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Designing Rules for protein encapsulation into complex coacervate core micelles (C3M)

Grant number: 21/11317-1
Support Opportunities:Scholarships abroad - Research Internship - Doctorate (Direct)
Effective date (Start): January 27, 2022
Effective date (End): January 26, 2023
Field of knowledge:Physical Sciences and Mathematics - Chemistry - Physical-Chemistry
Principal Investigator:Watson Loh
Grantee:Julia Bonesso Sabadini
Supervisor: Sarah Perry
Host Institution: Instituto de Química (IQ). Universidade Estadual de Campinas (UNICAMP). Campinas , SP, Brazil
Research place: University of Massachusetts, Amherst (UMass Amherst), United States  
Associated to the scholarship:20/11735-5 - Polyelectrolyte micelles: characterization, properties and applications for enzymes encapsulation, BP.DD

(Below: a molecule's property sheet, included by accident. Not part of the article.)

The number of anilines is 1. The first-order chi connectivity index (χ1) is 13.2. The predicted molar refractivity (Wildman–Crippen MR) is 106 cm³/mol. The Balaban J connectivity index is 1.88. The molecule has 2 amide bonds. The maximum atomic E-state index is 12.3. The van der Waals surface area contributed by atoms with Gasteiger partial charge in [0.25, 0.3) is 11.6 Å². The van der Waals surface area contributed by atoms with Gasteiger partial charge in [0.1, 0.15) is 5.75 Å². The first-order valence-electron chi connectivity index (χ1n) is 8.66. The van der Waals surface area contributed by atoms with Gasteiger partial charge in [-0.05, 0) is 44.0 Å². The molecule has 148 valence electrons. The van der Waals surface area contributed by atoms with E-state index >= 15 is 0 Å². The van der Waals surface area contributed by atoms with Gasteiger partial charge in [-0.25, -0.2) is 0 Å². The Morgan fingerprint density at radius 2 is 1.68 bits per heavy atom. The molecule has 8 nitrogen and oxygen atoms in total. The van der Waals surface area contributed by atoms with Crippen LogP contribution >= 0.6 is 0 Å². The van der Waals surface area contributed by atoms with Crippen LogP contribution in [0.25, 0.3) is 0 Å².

Inside cells, proteins and other biomolecules functions depend not only on their intrinsic characteristics, but also on the properties of the environment, like viscosity, water content and other related phenomena. However, it is curious that biomolecules remain stable and active inside the cell, but that outside this environment, they usually need special conditions to ensure their functionality (generally performed in dilute solutions, minimizing those non-specific interactions, to retain enzymatic activity). In this sense, one of our main challenges is to understand the effects related to the stabilization of enzymes and manage to obtain a system that mimics such intracellular conditions. The coacervate phase is formed by a large water content (typically, 65-85%), some simple ions, as well as polyelectrolytes, so they mimic very well the intracellular environment. Coacervates can be confined into a nanometric domain if one of the coacervate components is constituted by a charged-neutral diblock copolymer. The strategy of using C3Ms for protein encapsulation has great relevance both in terms of stability and activity of the protein in solution. So, the main objective of this project is to investigate the effect of polyelectrolyte and neutral block lengths, pH, ionic strength, and charge patchiness on the encapsulation efficiency of proteins inside C3Ms. The systems will be characterized using mainly light scattering (LS) and small angle x-ray scattering (SAXS) techniques. In this sense, elucidating these details, will allow the determination of the general rules for biomolecule encapsulation into nanometric aggregates. Thus, although this project seeks answers to fundamental questions, our results will offer predictive tools to effectively design encapsulation strategies for novel targets. The expertise of Professor Sarah Perry's group at the University of Massachusetts Amherst will guide to encapsulate proteins and to define these rules. (AU)

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